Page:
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Hadley Robinson in Moxie.

Hadley Robinson in Moxie.






3/5 Stars


A shy 16-year-old who is fed up with sexism and toxic masculinity at her school starts publishing an anonymous feminist zine that sparks a revolution at her school.


Becoming socially aware is a journey, not a destination, and Moxie does a great job of depicting it through the lens of one girl who finds her voice. However, the film could have done a lot more to show other girls’ personal strifes in the school.

Moxie tells the story of Vivian (Hadley Robinson), a 16-year-old girl who just seems to be flying under the radar at her school. She and her best friend Claudia (Lauren Tsai) are introverts who seem to be okay just interacting with each other and doing their schoolwork. But then a chain of events changes Vivian’s outlook. First, a new student, Lucy (Alycia Pascual-Peña), continually speaks up for what she believes in and challenges the most popular boy in school, Mitchell (Patrick Schwarzenegger). A college admissions essay then asks her what a cause she believes in is and she can’t think of an answer. Lastly, there is her mother (Amy Poehler), who often talks about how she was an activist when she was Vivian’s age.

But the primary catalyst is the List. The List ranks the girls in the school where the boys categorise the girls based on superlatives such as ‘Most Bangable’ ‘Best Rack’ and other deeply offensive titles. It has become almost part of the school’s tradition, and everyone is just used to it, without considering how wrong it is. When Lucy calls out the sexism at their school and the List, Vivian decides to do something about it. Inspired by her mom’s fanzines, she decides to create her own zine (like a pamphlet), calling the school and students out and then distributing it anonymously throughout the school. It then results in a movement, with the girls standing up for themselves and demanding justice.

If you look at Moxie as simply just Vivian’s journey, then the film achieves its’ goal. We watch as Vivian goes from being a timid bystander to finding her voice and speaking up for what she believes in. But the film wants us to care about the voices around Vivian without really giving them proper backgrounds or really voices of their own. Everything seems to be from the perspective of Vivian and how it relates to her. And if being socially aware is a journey, there is still a lot that Vivian needs to learn, especially about being self-aware. There is a scene when she is called out for being privileged and having the power to just protest and walk out of school when others cannot, and there are no real repercussions for that; everything is just hunky-dory in the next scene. But the film does seem aware of Vivian’s faults and, for the most part, makes the audience aware that she still has a long way to go.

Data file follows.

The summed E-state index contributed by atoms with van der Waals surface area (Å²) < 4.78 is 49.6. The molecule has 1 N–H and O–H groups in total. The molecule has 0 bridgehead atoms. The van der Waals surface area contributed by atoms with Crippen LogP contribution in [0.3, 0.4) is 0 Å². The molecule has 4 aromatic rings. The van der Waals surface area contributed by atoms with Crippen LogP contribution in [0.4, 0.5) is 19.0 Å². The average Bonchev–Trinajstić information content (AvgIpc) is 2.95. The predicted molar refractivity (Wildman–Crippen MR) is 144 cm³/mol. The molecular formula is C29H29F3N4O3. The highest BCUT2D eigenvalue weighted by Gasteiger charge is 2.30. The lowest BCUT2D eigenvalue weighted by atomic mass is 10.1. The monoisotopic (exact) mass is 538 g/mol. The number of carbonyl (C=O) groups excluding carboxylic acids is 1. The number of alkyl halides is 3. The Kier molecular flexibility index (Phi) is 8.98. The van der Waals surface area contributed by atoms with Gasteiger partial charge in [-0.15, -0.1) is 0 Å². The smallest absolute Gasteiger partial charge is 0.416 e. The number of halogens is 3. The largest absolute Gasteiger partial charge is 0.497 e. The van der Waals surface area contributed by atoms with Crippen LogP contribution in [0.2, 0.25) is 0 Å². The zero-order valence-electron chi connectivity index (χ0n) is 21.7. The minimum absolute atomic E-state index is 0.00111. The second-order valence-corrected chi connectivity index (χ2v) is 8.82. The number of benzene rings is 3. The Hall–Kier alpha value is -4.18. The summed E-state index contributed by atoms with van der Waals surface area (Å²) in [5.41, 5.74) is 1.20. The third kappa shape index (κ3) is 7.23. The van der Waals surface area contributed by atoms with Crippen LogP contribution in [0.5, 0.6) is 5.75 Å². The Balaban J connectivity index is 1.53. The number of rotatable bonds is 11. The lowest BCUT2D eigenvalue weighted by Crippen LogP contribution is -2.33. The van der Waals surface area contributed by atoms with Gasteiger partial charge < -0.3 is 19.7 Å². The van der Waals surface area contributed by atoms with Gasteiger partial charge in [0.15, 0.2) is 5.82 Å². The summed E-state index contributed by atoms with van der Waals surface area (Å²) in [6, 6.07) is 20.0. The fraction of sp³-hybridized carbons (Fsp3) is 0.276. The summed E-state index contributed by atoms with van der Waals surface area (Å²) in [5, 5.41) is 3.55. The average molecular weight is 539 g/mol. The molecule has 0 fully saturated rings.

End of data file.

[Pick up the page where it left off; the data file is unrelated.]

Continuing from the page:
The only other character that is given a bit of context without Vivian is Claudia. We learn that Claudia’s family is first-generation Chinese immigrants, and the pressure on her to achieve is much higher than for Vivian. So it is not as easy for Claudia to challenge authority or willingly disobey school rules to make a point. We see Vivian becoming annoyed with Claudia and her apprehension of speaking out and joining the Moxie club that Vivian and her new friends start. But the film seems to tell us that there are many ways to protest, and that silence does not necessarily mean that someone does not care.

The other characters in the Moxie club are given credence and are very vocal, but they seem more like archetypes than fully-fleshed characters. They seem like they would all fit in well in the specific groupings that Janis Ian gives the lunch tables in Mean Girls’ cafeteria scene. Lucy is outspoken and is the one to help Vivian climb out of her shell, but yet we know nothing about Lucy. Besides a throwaway line about her parents, we don’t know where she comes from, what made her so outspoken, or her own experiences with sexism before coming to the school. She seems to fit into the ‘magical negro’ trope, where she serves mainly to help Vivian, a white character, find her voice or make herself better.

The interesting thing about the Moxie club is that it is not just a group of outsiders. There is the popular girl who was told off for wearing a tank top, the school star soccer players, the toxic masculinity of the school did not only affect the outsiders but all the girls. There is a scene when the List is released, and you see the reactions of different girls as they see their names on the List, and it is evident that it makes them uncomfortable to be objectified in that way – even the ones who were listed as desirable.

In the last part of the film, there is a rape allegation, and even though there are slight clues about it throughout the film, it still seems a bit out of the blue. I also don’t think that the film did enough to show how easily misogyny and spaces which protect toxic masculinity can lead to sexual and physical assault.

While the young actors did a good job, it is difficult to single any of them out. There were scenes where I forgot who the peripheral characters were that weren’t Vivian, Claudia and Lucy. But for this, I think the problem lies in the writing. There were many pieces of clunky dialogue that seemed more cliché than something a real teenager would say. Also, the script focused too much on inserting different plot points in and too little on establishing the characters.

However, I can say that the film did make me happy; I enjoyed it, it was extremely cute. And if you look at it on a surface level, it is the lovely story of a girl finding her voice and learning to stand up for what she believes in.


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